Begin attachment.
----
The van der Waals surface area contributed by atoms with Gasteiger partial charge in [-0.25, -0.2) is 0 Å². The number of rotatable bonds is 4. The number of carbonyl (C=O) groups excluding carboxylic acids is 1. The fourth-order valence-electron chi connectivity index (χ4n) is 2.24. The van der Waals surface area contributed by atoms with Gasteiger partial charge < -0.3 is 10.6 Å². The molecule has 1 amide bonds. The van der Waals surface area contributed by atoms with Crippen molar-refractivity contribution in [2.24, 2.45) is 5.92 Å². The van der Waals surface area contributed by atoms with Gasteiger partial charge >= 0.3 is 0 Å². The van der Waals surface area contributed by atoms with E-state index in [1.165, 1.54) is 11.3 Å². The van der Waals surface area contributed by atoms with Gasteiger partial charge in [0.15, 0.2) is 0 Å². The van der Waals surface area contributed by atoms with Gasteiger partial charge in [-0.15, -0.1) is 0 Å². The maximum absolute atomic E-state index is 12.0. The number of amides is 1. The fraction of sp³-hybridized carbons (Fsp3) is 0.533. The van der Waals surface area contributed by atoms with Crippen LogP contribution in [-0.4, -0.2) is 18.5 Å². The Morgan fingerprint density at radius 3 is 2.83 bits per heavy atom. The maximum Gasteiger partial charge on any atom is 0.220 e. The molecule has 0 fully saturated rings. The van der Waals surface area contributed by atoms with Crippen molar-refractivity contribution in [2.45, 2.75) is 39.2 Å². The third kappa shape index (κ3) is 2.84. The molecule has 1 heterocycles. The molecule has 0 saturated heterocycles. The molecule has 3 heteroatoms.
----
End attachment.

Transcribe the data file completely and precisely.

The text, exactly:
The van der Waals surface area contributed by atoms with Gasteiger partial charge in [-0.25, -0.2) is 0 Å². The number of rotatable bonds is 4. The number of carbonyl (C=O) groups excluding carboxylic acids is 1. The fourth-order valence-electron chi connectivity index (χ4n) is 2.24. The van der Waals surface area contributed by atoms with Gasteiger partial charge < -0.3 is 10.6 Å². The molecule has 1 amide bonds. The van der Waals surface area contributed by atoms with Crippen molar-refractivity contribution in [2.24, 2.45) is 5.92 Å². The van der Waals surface area contributed by atoms with Gasteiger partial charge >= 0.3 is 0 Å². The van der Waals surface area contributed by atoms with E-state index in [1.165, 1.54) is 11.3 Å². The van der Waals surface area contributed by atoms with Gasteiger partial charge in [0.15, 0.2) is 0 Å². The van der Waals surface area contributed by atoms with Gasteiger partial charge in [-0.15, -0.1) is 0 Å². The maximum absolute atomic E-state index is 12.0. The number of amides is 1. The fraction of sp³-hybridized carbons (Fsp3) is 0.533. The van der Waals surface area contributed by atoms with Crippen LogP contribution in [-0.4, -0.2) is 18.5 Å². The Morgan fingerprint density at radius 3 is 2.83 bits per heavy atom. The maximum Gasteiger partial charge on any atom is 0.220 e. The molecule has 0 fully saturated rings. The van der Waals surface area contributed by atoms with Crippen molar-refractivity contribution in [2.45, 2.75) is 39.2 Å². The third kappa shape index (κ3) is 2.84. The molecule has 1 heterocycles. The molecule has 0 saturated heterocycles. The molecule has 3 heteroatoms.